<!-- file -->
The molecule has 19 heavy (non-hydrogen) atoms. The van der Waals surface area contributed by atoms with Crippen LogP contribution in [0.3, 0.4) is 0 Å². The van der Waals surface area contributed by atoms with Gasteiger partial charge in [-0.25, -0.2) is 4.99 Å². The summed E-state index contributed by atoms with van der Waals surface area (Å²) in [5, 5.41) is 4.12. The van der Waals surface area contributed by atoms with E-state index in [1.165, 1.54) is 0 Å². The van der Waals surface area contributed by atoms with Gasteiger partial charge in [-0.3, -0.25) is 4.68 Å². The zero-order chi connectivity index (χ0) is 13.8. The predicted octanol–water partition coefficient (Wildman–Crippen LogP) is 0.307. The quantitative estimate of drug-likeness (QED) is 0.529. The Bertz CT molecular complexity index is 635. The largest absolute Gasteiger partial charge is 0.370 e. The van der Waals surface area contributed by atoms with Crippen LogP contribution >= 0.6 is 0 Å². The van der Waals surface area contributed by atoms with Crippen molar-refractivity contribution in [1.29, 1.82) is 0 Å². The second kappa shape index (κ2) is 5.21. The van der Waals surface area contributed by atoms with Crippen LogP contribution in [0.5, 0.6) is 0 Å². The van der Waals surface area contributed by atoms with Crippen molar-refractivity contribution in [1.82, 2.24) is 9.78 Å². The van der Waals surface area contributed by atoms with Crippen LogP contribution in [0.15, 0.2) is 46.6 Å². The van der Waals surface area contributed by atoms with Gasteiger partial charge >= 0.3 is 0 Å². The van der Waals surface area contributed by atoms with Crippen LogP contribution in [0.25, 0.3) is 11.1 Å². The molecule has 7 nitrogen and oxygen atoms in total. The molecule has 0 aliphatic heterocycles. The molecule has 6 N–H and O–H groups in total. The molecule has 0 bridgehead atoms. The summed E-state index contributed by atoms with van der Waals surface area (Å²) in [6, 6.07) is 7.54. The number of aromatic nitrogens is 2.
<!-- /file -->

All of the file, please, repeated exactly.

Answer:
The molecule has 19 heavy (non-hydrogen) atoms. The van der Waals surface area contributed by atoms with Crippen LogP contribution in [0.3, 0.4) is 0 Å². The van der Waals surface area contributed by atoms with Gasteiger partial charge in [-0.25, -0.2) is 4.99 Å². The summed E-state index contributed by atoms with van der Waals surface area (Å²) in [5, 5.41) is 4.12. The van der Waals surface area contributed by atoms with E-state index in [1.165, 1.54) is 0 Å². The van der Waals surface area contributed by atoms with Gasteiger partial charge in [-0.3, -0.25) is 4.68 Å². The zero-order chi connectivity index (χ0) is 13.8. The predicted octanol–water partition coefficient (Wildman–Crippen LogP) is 0.307. The quantitative estimate of drug-likeness (QED) is 0.529. The Bertz CT molecular complexity index is 635. The largest absolute Gasteiger partial charge is 0.370 e. The van der Waals surface area contributed by atoms with Crippen LogP contribution >= 0.6 is 0 Å². The van der Waals surface area contributed by atoms with Crippen molar-refractivity contribution in [1.29, 1.82) is 0 Å². The second kappa shape index (κ2) is 5.21. The van der Waals surface area contributed by atoms with Crippen LogP contribution in [0.5, 0.6) is 0 Å². The van der Waals surface area contributed by atoms with Crippen molar-refractivity contribution in [1.82, 2.24) is 9.78 Å². The van der Waals surface area contributed by atoms with Crippen LogP contribution in [0.15, 0.2) is 46.6 Å². The van der Waals surface area contributed by atoms with Gasteiger partial charge >= 0.3 is 0 Å². The van der Waals surface area contributed by atoms with Crippen LogP contribution in [0.25, 0.3) is 11.1 Å². The molecule has 7 nitrogen and oxygen atoms in total. The molecule has 0 aliphatic heterocycles. The molecule has 6 N–H and O–H groups in total. The molecule has 0 bridgehead atoms. The summed E-state index contributed by atoms with van der Waals surface area (Å²) in [6, 6.07) is 7.54. The number of aromatic nitrogens is 2.